BFOIT - Introduction to Computer Programming

Thinking About [TLC] Logo - Procedure Inputs


Procedure Inputs

from Thinking About [TLC] Logo,
John R. Allen, Michael E. Burke, John F. Johnson, 1983,
pp 48-49.

But a box is a box regardless of the length of its sides.  We want to define one message named box that allows us to say what the length of each side should be.

When we define a message that will require more than just its name when we use it, we need some way to indicate that additional information must be provided with the message.  Also, we need to indicate how that additional information is to be used in the definition.

The problem we face is like that of creating a form letter that leaves spaces for the name of the victim.  When it comes time to send a message we fill in all the appropriate places.  For example,

    Dear  :victim

    It has come to our attention that you, :victim, have
    come into a large sum of money and that you, :victim,
    would like to be relieved of the awesome responsibility
    of keeping it.  Please contact...

                                        Slovenly yours,
                                        Chicken Cacciatore

This is exactly what we need.  Therefore we have called this the Junk Mail Model of Computation.  In Junk Mail Computing we can embellish our simple to definitions with these dot-ified names.  Thus a general, universal, and all-purpose box maker can be named box and defined as:

    to box :side
      repeat 4 [fd :side rt 90]

When it comes time to actually make a box of size 15, for example, we will write

    box 15

and the right thing will happen.

That is, the turtle will find the name box in the message dictionary and will notice that it needs a value to substitute for the victim slot :side.  Fortunately for us (and the turtle) we have supplied a number (15), for if nothing is provided to fill in the slot then the definition won't make sense to the turtle.  And we don't want to mess with an angry turtle.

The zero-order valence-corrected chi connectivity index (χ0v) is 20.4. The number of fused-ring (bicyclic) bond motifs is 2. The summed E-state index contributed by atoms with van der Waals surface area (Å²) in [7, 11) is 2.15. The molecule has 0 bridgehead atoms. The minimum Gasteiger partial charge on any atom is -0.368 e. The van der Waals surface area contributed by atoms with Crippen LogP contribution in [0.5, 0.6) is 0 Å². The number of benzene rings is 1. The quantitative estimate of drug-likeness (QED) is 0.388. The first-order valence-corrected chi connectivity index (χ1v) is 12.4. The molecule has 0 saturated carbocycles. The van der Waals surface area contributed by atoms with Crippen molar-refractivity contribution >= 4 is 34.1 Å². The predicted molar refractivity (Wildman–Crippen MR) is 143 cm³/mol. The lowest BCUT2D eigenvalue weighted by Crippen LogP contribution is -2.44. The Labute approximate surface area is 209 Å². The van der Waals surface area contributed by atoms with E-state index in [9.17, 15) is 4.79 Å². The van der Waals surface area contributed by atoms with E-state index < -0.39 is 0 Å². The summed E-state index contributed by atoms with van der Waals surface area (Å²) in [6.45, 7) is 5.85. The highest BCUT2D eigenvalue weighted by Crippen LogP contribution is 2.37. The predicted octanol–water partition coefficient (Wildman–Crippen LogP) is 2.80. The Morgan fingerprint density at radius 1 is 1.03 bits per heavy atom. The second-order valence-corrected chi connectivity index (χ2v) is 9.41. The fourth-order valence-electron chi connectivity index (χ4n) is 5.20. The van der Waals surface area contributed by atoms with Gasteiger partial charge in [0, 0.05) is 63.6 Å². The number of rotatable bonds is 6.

Before going on to more exciting turtle functions we should think a bit more about Junk Mail Computing (called JMC) and how our armored friend might perform the operations.  So here it is, when the turtle retreats inside its shell after receiving the message

    box 10
  1. It rummages through its list of known message indicators, looking for box.
  2. It finds that the box recipe is a form letter.

Since box :side is defined as repeat 4 [fd :side rt 90], it it substitutes 10 for :side and replaces the problem of box 10 with

    repeat 4 [fd 10 rt 90]

It busily goes to work on this problem and in short order has flopped around the screen as expected.

This is all there is to Junk Mail Computing:

  1. The request is a message sequence that is "obvious" - like fd or rt 90.  These are the primitive operations that the turtle is born with and they just get done; no fuss, no muss.
  2. The request uses a defined word.  The beast looks up the word, sees if it requires some values for victims, and if so, either complains if they are not given, or substitutes them into the definition if they are given.  The turtle then tries to satisfy the requests in the new sequence of messages.  Each of these requests will, itself, be a case of 1 or 2.

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This work (BFOIT: Introduction to Computer Programming, by Guy M. Haas),
identified by Berkeley Foundation for Opportunities in IT (BFOIT),
is free of known copyright restrictions.